Montgomery County Democratic Party leaders approved endorsements Thursday night for this year’s Dayton mayoral and city commission races, backing Nan Whaley for mayor, plus Joey Williams and Jeffrey Mims for commission.
The endorsement of current City Commissioner Whaley for mayor comes as little surprise, as she’s a member of the Ohio Democratic Party’s central committee and was the only candidate to actively seek the nod.
A.J. Wagner, a former Democratic judge and county auditor also running for mayor, said he’s running as a nonpartisan candidate. Whaley and Wagner will challenge incumbent Mayor Gary Leitzell, an independent. Larry Ealy, Derek Folley, Eric Gregory and Diane Sloan also have taken out mayoral petitions to run, according to the Board of Elections.
County Democratic Party Chairman Mark Owens said he doesn’t think having two well-known Democrats in the mayoral race will split the party.
“I think most people in this room respect A.J., but they’re solidly behind Nan,” Owens said.
Races for city office are still in the early stages. Petitions to run for office must be turned in to the Montgomery County Board of Elections by March 8. If at least three candidates qualify for the ballot for mayor, or at least five for city commissioner, primary elections would be May 7. Those primaries would narrow the Nov. 5 field to two mayoral candidates and four commission candidates.
Montgomery County Republican Party Chairman Rob Scott said Thursday that if his party endorses anyone, it won’t happen until after March 8. Scott said the Republicans would only consider candidates who request the party’s endorsement, likely excluding Leitzell, who has declared himself “an independent candidate with no party affiliation.”
The race for two commission seats – one being defended by Williams and one being vacated by Whaley – could be an active one. More than a dozen Dayton residents took out petitions to run, but four have already reconsidered.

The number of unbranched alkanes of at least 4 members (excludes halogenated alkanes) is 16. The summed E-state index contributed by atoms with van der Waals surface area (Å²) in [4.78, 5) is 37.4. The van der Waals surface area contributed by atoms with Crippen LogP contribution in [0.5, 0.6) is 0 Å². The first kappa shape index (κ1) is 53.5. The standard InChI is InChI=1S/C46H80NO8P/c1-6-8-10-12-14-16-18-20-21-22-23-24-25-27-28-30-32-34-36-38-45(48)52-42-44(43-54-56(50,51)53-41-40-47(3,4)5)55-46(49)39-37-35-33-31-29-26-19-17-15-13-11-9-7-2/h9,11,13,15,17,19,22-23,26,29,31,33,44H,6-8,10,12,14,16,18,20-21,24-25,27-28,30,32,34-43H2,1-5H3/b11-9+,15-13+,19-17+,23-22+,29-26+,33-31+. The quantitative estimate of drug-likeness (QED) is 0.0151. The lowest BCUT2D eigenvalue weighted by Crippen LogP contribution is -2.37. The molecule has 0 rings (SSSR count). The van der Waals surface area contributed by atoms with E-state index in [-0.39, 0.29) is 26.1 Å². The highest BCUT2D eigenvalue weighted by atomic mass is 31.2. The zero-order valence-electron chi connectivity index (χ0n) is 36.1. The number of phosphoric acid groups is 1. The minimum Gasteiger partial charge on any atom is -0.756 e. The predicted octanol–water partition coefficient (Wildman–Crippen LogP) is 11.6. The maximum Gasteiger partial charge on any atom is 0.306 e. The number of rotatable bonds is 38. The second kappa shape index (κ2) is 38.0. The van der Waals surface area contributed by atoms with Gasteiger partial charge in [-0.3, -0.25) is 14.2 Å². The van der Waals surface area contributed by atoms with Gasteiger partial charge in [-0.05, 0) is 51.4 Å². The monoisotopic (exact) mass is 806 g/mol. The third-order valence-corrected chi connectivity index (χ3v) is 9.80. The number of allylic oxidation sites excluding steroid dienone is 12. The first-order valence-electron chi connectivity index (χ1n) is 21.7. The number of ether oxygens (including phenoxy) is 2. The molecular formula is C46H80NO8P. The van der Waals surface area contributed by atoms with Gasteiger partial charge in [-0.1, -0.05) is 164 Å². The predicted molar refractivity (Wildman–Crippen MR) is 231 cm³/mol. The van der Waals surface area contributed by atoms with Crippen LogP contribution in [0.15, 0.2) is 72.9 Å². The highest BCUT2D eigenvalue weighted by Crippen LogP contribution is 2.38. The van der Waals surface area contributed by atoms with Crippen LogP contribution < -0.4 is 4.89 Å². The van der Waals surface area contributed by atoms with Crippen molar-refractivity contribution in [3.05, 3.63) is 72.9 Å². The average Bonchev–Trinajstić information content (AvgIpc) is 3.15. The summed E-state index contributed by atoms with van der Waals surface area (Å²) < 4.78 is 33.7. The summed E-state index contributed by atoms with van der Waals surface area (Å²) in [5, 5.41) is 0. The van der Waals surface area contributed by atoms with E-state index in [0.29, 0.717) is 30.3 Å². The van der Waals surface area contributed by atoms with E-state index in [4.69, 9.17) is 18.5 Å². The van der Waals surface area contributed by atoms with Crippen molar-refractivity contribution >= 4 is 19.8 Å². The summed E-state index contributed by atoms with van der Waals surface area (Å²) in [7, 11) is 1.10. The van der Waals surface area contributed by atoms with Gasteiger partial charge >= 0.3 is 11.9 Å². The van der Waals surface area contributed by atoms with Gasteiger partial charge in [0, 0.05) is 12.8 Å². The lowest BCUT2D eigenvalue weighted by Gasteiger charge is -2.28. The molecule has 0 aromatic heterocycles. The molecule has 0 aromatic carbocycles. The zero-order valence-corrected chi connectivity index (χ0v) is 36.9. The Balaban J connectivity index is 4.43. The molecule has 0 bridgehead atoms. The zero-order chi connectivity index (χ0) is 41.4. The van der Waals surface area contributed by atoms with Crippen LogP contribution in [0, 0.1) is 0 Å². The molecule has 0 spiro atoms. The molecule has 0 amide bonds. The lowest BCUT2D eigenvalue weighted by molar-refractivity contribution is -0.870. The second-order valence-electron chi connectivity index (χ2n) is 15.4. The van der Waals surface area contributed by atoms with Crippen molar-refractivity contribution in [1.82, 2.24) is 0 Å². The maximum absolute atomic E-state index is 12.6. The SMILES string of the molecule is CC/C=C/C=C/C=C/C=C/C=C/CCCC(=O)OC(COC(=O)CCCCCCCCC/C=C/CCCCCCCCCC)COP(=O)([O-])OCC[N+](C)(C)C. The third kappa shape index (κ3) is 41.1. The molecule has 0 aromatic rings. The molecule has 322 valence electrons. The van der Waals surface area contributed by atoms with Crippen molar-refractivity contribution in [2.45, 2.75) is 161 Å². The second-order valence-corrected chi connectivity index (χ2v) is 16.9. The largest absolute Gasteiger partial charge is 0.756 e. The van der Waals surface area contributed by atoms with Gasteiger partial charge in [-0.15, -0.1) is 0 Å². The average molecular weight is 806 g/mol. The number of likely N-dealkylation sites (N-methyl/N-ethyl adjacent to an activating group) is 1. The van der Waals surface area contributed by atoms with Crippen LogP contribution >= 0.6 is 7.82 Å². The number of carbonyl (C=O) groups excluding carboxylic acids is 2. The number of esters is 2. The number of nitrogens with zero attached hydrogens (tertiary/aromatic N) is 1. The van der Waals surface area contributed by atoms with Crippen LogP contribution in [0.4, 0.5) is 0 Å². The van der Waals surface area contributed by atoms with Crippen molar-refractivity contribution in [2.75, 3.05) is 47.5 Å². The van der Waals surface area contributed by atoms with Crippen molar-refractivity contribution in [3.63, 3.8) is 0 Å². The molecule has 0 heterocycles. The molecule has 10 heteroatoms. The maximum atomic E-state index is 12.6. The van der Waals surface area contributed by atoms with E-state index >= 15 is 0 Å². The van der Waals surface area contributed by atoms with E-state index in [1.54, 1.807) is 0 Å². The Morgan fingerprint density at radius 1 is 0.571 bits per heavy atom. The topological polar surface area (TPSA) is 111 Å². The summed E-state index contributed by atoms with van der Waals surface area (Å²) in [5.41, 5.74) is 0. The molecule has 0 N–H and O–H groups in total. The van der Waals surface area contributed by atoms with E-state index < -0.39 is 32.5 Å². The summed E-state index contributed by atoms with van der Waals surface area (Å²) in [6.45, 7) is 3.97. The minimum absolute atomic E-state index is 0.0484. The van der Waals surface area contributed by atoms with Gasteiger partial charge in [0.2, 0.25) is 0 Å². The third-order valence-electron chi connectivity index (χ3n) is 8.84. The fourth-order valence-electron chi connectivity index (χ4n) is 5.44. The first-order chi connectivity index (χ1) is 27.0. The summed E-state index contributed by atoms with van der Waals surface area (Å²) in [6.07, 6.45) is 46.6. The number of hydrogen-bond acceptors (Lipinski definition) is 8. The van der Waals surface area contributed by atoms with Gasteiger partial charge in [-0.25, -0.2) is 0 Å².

Prominent local minister Darryl Fairchild announced Thursday, after failing to win the Democratic endorsement, that he will end his campaign and support Williams and Mims instead, drawing a loud ovation from party members. But there are several notable names planning to run.
Williams is a third-term incumbent and former Dayton school board member. Mims is a state school board member who previously served on Dayton’s school board. Others running include David K. Greer, chairman of the city’s Northwest Priority Board, and David Esrati, a longtime activist and candidate who runs a local ad agency.
Attorney Mark Manovich and William Pace, who ran active races for city commission in 2011, have pulled petitions, as has Tim O’Bryant, a minister and real estate agent who ran for county recorder in November. Tim Zecchini, Donald Domineck Jr. and Willie Dion Walker also took out petitions.
Mims said he enjoyed the screening process before the Democratic Party’s executive committee.
“You get a bunch of questions, and you go in nervous as all get-out, and sorta humble, hoping that people understand what you’ve done in the past that reflects the Democratic values and valuing all people,” Mims said.
Esrati criticized the screening process, arguing the party should encourage as many Democrats to run in the primary as possible, rather than endorsing a select few.